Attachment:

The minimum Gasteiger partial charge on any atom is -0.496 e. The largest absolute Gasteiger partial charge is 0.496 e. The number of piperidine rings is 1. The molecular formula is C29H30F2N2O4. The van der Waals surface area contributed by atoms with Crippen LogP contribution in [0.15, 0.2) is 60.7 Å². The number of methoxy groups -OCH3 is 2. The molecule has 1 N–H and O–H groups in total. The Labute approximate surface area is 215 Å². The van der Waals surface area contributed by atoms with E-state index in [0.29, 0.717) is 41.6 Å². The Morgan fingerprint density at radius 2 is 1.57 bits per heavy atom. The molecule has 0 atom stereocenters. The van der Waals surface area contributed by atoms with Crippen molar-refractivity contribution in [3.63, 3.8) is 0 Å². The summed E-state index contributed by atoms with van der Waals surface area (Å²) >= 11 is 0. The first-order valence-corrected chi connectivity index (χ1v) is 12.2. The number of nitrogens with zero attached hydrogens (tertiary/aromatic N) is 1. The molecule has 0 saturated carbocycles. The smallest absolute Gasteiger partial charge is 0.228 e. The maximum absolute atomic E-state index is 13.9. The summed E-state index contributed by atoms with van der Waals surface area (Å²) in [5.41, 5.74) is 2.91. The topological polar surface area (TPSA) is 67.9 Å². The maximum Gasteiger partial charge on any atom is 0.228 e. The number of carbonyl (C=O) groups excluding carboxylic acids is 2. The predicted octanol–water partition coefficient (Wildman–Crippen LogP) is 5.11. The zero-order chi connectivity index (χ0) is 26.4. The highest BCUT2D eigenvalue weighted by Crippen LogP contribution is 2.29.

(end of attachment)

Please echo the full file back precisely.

The minimum Gasteiger partial charge on any atom is -0.496 e. The largest absolute Gasteiger partial charge is 0.496 e. The number of piperidine rings is 1. The molecular formula is C29H30F2N2O4. The van der Waals surface area contributed by atoms with Crippen LogP contribution in [0.15, 0.2) is 60.7 Å². The number of methoxy groups -OCH3 is 2. The molecule has 1 N–H and O–H groups in total. The Labute approximate surface area is 215 Å². The van der Waals surface area contributed by atoms with E-state index in [0.29, 0.717) is 41.6 Å². The Morgan fingerprint density at radius 2 is 1.57 bits per heavy atom. The molecule has 0 atom stereocenters. The van der Waals surface area contributed by atoms with Crippen molar-refractivity contribution in [3.63, 3.8) is 0 Å². The summed E-state index contributed by atoms with van der Waals surface area (Å²) >= 11 is 0. The first-order valence-corrected chi connectivity index (χ1v) is 12.2. The number of nitrogens with zero attached hydrogens (tertiary/aromatic N) is 1. The molecule has 0 saturated carbocycles. The smallest absolute Gasteiger partial charge is 0.228 e. The maximum absolute atomic E-state index is 13.9. The summed E-state index contributed by atoms with van der Waals surface area (Å²) in [5.41, 5.74) is 2.91. The topological polar surface area (TPSA) is 67.9 Å². The maximum Gasteiger partial charge on any atom is 0.228 e. The number of carbonyl (C=O) groups excluding carboxylic acids is 2. The predicted octanol–water partition coefficient (Wildman–Crippen LogP) is 5.11. The zero-order chi connectivity index (χ0) is 26.4. The highest BCUT2D eigenvalue weighted by Crippen LogP contribution is 2.29.